Engines that search a Web site were not as useful as the researchers expected. About a third of users availed themselves of on-site searches as a primary means of navigation. Others resorted to searching only when they were unable to find information by navigating the site.
I recall seeing a presentation by Spool at a symposium, in which he referred to in-site searching as the "navigation of last resort," to which users turn only if everything else has failed. Most often, users tried a single search, briefly scanned the results, then bailed (even if the item they wanted to find was among the search results).
It was also found that search engines aren't as helpful as expected. In some instances, users who used a search engine took longer to accomplish a task, or were ultimately unable to do so, while users who relied on navigation were able to complete the task more quickly and more often.
The main problem with search engines is that they return a long list of results. Splitting out search results into separate pages to shorten the list was marginally worse than giving users a single, long page with all results. None of the users tested understood how to use the "find" command to search within the results screens.
Search engine results often provide insufficient information about each "matching" page to indicate the content of the page. Some contained page titles only, others contained a few sentences of page content, but none of it was found to be useful.
None of the users could explain the way that search engine results were organized, or the reason that any given item was considered to be relevant to their search query.
A search engine can also become a "tar pit" - the user gets lost after searching, and cannot navigate back to the home page, or any other page that would be helpful in finding their way to the information they seek.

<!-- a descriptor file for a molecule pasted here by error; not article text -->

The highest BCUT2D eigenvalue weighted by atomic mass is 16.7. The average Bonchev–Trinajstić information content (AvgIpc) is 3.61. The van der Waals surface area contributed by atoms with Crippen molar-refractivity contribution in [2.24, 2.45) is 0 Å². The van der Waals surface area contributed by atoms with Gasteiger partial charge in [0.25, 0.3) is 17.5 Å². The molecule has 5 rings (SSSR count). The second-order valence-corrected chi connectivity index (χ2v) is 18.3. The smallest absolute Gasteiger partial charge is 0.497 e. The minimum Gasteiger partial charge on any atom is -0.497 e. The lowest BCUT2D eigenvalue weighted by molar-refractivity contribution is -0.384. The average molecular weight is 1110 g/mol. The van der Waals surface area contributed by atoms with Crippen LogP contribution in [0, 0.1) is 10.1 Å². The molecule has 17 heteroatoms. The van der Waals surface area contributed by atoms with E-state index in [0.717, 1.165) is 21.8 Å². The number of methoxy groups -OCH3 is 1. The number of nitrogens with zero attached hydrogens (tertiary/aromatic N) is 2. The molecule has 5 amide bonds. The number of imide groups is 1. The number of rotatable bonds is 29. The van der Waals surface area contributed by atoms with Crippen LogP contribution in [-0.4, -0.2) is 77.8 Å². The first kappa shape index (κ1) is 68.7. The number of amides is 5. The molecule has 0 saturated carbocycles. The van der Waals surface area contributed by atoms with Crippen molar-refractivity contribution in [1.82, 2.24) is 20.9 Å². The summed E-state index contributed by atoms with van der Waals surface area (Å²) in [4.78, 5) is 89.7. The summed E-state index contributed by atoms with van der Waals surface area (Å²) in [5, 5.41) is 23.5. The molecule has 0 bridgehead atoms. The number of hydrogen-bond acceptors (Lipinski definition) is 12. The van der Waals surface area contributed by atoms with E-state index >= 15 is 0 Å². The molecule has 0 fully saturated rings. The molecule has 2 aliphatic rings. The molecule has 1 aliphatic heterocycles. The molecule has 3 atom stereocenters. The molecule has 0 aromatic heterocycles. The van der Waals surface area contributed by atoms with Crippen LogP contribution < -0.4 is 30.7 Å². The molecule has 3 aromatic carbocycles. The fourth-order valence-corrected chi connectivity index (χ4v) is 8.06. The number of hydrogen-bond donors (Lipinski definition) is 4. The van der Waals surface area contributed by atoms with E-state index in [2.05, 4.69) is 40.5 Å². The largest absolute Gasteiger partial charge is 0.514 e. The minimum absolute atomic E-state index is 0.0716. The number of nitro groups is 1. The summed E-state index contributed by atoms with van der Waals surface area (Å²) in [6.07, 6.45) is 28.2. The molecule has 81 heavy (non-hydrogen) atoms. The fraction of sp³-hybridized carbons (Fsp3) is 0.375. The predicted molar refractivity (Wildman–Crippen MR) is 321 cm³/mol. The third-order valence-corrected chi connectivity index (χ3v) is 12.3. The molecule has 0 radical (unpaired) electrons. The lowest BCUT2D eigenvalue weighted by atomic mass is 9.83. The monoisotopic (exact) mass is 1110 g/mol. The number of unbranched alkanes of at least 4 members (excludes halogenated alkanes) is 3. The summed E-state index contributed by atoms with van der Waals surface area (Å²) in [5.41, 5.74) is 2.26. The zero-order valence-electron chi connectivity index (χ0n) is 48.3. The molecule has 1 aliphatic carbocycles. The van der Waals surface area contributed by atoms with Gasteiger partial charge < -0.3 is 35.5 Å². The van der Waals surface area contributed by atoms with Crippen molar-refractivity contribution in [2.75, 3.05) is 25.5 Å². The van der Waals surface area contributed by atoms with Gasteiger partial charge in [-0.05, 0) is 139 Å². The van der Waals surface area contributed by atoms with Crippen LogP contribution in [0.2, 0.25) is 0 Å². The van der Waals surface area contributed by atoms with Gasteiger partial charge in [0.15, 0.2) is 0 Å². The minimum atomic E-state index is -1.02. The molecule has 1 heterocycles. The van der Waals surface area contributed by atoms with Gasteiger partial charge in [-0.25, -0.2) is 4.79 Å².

To make search more precise, some sites add Boolean logic and additional search parameters. This causes more problems than it cures: most users do not understand the various features, do not take the time to use them, and often misuse them in a way that results in a dead-end.
Another presentation - studies have shown that users (still) do not fathom boolean logic in searches, and are more often frustrated by the ability to "search within results" when the original search yielded too many matches.
Also, there are instances in which a search engine returns redundant pages from various sections of a site, pages that contain similar information, pages translated into other languages, and other such useless results that frustrated users and further buried any useful information.
Another presentation - in-site search can be detrimental. The presenter provided some usage statistics of e-commerce sites in which revenues were higher and abandonment rate was lower in sites after removal of an on-site search.